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Mapping the Knowledge: From a Blank Page to Successful User Guide

The first rule of All-Knowledge-Bases-in-the-World: You can't make the user read.


We've all been there, and when it comes to documentation improvements and upgrades, the struggle is real. I will again start with my favorite song of Depeche Mode: "Let me take you on a trip...". Still, not around the world and back, but we made quite a mileage with our Knowledge Base enhancements.


From Confluence Server to Confluence Cloud, we are building our documentation portal with one purpose: to give each user enough information about the product essence, value, and usage. To guide them through the process of adopting, using, and customizing all Botron products. And from the beginning of time, 70% of the support requests exist only because the users are not using the portal (*shrug*).


After countless rises and falls, we reach a solid ground in the Knowledge Base making, and I will share with you the main pillars of this construct.


Keep it simple, keep it beautiful

You may think that when it comes to a knowledge base, the design is not a big deal. I'll reveal the secret: the design is a big deal. It may be a small part of the whole process but never underestimate the first impression of your users. Give them clean, easy to navigate view and they will embrace it right away. At Botron, we stick with one homepage for all apps with not much but enough information to display, as well as clean navigation.





If one Confluence Space seems small for your content, divide! Having separate space for each product or service is crucial for the proper usage of your knowledge base. Having the same structure across spaces allows the users to quickly dig into the topics and find the right spots even in different product spaces.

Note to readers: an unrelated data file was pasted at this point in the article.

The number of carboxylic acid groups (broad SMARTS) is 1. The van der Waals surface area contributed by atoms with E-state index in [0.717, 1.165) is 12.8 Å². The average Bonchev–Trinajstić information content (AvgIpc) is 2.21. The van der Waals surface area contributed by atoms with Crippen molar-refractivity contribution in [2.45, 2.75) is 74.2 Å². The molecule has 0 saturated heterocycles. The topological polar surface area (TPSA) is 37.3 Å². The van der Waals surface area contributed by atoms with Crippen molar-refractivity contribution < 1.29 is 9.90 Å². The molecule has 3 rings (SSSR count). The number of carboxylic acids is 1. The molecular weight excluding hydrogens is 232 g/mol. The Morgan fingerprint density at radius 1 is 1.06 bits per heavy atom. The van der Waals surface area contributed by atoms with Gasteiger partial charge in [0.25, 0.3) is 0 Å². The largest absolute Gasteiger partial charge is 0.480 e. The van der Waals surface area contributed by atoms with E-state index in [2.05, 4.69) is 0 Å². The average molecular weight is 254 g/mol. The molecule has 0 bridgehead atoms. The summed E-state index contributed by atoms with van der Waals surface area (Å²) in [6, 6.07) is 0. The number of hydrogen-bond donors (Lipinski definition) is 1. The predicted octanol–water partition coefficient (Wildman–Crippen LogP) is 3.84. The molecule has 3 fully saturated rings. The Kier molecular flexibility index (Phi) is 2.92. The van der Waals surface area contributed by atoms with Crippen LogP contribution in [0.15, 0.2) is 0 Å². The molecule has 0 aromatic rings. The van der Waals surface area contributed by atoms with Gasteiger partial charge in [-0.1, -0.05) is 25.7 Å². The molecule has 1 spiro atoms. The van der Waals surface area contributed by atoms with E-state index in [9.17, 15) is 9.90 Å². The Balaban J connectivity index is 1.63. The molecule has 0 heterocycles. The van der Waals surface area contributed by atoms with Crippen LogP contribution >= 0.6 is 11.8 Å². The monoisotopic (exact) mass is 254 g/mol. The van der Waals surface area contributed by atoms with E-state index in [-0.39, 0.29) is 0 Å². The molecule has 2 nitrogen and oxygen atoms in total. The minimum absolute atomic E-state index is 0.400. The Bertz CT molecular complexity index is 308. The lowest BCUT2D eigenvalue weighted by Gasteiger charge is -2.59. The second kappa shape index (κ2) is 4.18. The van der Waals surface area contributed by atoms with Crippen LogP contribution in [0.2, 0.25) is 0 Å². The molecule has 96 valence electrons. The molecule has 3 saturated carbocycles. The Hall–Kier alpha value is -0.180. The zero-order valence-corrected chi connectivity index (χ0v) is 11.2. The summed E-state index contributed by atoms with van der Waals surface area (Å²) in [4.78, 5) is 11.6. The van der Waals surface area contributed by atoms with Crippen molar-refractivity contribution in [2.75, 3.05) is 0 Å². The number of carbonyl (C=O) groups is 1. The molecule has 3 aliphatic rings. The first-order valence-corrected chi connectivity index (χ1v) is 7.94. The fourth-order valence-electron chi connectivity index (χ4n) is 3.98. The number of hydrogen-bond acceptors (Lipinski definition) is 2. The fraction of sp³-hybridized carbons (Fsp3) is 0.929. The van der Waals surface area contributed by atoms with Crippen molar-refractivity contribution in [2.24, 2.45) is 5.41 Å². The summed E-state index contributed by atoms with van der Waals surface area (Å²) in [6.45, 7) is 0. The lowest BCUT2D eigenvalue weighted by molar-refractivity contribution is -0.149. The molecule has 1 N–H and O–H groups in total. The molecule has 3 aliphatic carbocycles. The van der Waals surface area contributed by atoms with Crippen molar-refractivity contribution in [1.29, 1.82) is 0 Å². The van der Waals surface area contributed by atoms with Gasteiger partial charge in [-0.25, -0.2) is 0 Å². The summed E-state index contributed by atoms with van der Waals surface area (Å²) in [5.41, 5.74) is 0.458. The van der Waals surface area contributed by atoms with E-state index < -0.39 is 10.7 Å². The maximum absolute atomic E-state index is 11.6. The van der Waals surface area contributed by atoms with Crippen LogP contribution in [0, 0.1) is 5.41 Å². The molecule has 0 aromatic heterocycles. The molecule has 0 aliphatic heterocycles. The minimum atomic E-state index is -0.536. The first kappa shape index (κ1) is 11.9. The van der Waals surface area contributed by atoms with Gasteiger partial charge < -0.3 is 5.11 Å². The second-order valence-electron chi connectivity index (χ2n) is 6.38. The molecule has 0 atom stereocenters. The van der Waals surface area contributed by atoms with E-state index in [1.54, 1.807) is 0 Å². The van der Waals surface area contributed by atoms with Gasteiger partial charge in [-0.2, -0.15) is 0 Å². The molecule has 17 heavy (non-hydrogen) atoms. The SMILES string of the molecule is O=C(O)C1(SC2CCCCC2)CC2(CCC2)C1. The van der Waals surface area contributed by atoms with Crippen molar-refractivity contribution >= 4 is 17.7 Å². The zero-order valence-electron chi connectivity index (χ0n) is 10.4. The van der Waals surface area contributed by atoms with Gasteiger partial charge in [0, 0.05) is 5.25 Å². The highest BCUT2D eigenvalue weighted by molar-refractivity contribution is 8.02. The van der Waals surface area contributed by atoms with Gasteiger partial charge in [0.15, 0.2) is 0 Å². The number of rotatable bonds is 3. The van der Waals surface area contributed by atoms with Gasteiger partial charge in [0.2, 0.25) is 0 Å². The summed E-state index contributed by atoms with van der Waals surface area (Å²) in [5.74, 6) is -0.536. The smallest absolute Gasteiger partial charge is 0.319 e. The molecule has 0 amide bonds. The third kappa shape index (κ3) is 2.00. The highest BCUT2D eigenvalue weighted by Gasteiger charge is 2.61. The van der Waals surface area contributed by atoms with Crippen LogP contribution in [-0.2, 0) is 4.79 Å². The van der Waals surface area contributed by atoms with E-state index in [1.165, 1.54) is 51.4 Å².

If you want them to use it, show them how

Try to include as many product screenshots, graphs, images, or videos as you can fit in the description page (Well, not literally. (smile) You got the point.) Simple sentences, enough technical depth, and samples are the key to the right knowledge bank. We found that usage of short-length GIFs is handy for users without any knowledge or experience with our products.




Use the right Macros

Confluence is not just a blank space, waiting to be filled with images and bold text. Using the right Confluence Macros can save the users' time and efforts in searching for the desired information. Our documentation gurus highly recommend the use of Page trees, Information Panels, Statuses, and other visual enhancements, which keep the content well structured, easy to read, and much easier to follow. 




A Path for your users is a Map for you

Even if you are the Brain in your company, you can't remember all the specifics of your company portfolio. Making a good knowledge base will support not just your potential customers but your team and your onboarding colleagues. Having private pages, drafts, or product tutorials is part of the benefits which you can hide into your Confluence and use in need. 



If you want something explained in more detail, feel free to reach out! 


And my long and hearty letter to everyone:


"Dear Users,

read the Docs.


Love 💙,



Fadoua Community Leader Aug 16, 2020

I enjoyed reading every single word from your article @Teodora _Old Street Solutions_ !

Thank you @Fadoua 🙏! 

Many people don't realize that the design of the taxonomy is crucial to how people consume information. Part psychology, part attractiveness, part ease-of-use. How do we make finding easy? How do we not overwhelm? As you said, keep it simple, keep it beautiful. I'd also add keep it organized, keep it thoughtful. The design should never present an obstacle to the desire to find information. 
Thanks for the article! 

Thank you for your feedback, @Rose Eliff!

You are so right; sometimes, the last thing that comes to mind is simplicity. And it's often what we need the most :)

Hakeem Olasupo Community Leader Nov 25, 2021

Really appreciate you for posting this.


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